£7.5 million boost for world-leading lung imagery research

Hyperpolarised Gas Ventilation ImagingThe Chancellor of the Exchequer, George Osborne, has today (23 October 2014) announced the University of Sheffield is to be awarded £7.5 million to expand its development of world-leading clinical lung imaging.

The Academic Unit of Radiology in the University’s Department of Cardiovascular Science, one of key research groups contributing to the recently established Insigneo Institute for in silico Medicine, is internationally leading in the research and development of technology for clinical lung imaging with hyperpolarised gases and proton MRI which provide very detailed images of patient’s lungs without relying on X-rays radiation.

Using these state-of-the-art techniques developed in Sheffield, by the Pulmonary, Lung and Respiratory Imaging Sheffield (POLARIS) project, led by Professor Jim Wild, the team creates functional images of the lungs in patients affected by conditions such as smoking, cystic fibrosis, emphysema, pulmonary hypertension and asthma.

Collaborating with clinicians in Sheffield and across the UK they have led the way in translating these techniques in to the clinic.

The technique of hyperpolarised gas MRI involves a person inhaling small amounts of noble gases (Helium-3 and Xenon-129), which are then imaged inside an MRI scanner. The gases are hyperpolarised using high power lasers by a process called optical pumping. The group have developed specialised gas laser polarisers and custom MRI scanner hardware which provide high-resolution images that are not currently available with conventional methods.

Research Timeline Images

The innovative imaging technology illuminates lung function and helps clinicians identify early signs of lung disease, for example earlier diagnosis of emphysema and smoking related damage, as well as other lung conditions and diseases such as pulmonary fibrosis, asthma, pulmonary hypertension and cystic fibrosis.

However, several technical barriers, such as ease of polarisation of the gases used and the additional hardware required for the MRI scanners, still need to be overcome before this technology can become a more routinely used clinical method across the UK.

The grant, which is made up of £6.5 million from the Medical Research Council and a further £1 million from the British Heart Foundation, will allow the expansion of the ground-breaking image acquisition and processing facilities in Sheffield, in turn making the UK the leading nation in this important area of diagnostic pulmonary medicine.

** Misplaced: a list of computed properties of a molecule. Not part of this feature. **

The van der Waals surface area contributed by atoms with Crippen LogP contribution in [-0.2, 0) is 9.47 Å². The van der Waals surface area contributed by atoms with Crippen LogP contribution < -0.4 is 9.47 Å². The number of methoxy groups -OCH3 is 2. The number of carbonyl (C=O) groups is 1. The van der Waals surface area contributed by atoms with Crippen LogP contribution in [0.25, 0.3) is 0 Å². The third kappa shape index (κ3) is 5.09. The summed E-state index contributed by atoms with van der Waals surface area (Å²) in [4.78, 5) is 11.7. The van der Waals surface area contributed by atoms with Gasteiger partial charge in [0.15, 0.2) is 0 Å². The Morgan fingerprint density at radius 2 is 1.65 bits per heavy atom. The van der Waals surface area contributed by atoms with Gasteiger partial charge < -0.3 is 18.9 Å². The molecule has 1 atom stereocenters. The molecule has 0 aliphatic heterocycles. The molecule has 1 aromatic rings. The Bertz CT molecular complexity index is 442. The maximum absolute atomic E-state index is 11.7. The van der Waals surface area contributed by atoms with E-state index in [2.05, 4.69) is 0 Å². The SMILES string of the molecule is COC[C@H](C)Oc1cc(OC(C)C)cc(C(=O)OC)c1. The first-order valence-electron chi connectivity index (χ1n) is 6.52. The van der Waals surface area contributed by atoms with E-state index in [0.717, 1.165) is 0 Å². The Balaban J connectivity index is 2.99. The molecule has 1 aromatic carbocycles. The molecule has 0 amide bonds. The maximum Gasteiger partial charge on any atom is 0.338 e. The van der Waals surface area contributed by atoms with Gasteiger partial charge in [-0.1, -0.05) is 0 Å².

The award is part of a £230 million grant for technologies to revolutionise research into disease led by the Medical Research Council (MRC). The money will be invested in a range of revolutionary technologies aimed at identifying the causes of diseases such as cancer and dementia, and dramatically speeding up diagnosis and treatment. The state-of-the-art technologies will be used to find out how differences in the cellular and molecular make-up of people affect how they respond to diseases and to treatment.

Jim Wild, Professor of Magnetic Resonance Physics and NIHR Research Professor in Pulmonary Imaging, said: “This grant will allow continued research into MRI scanner hardware and image acquisition methods and their clinical translation ensuring Sheffield and the UK leads in this important area of diagnostic pulmonary medicine.

“The new image processing laboratory will allow us to process large volumes of digital imaging data for phenotyping pulmonary diseases together with computational modelling approaches being pioneered in the University’s Insigneo Institute for in silico medicine which brings together engineers, scientists and clinicians from across the University of Sheffield, and Sheffield Teaching Hospitals NHS Foundation Trust.”

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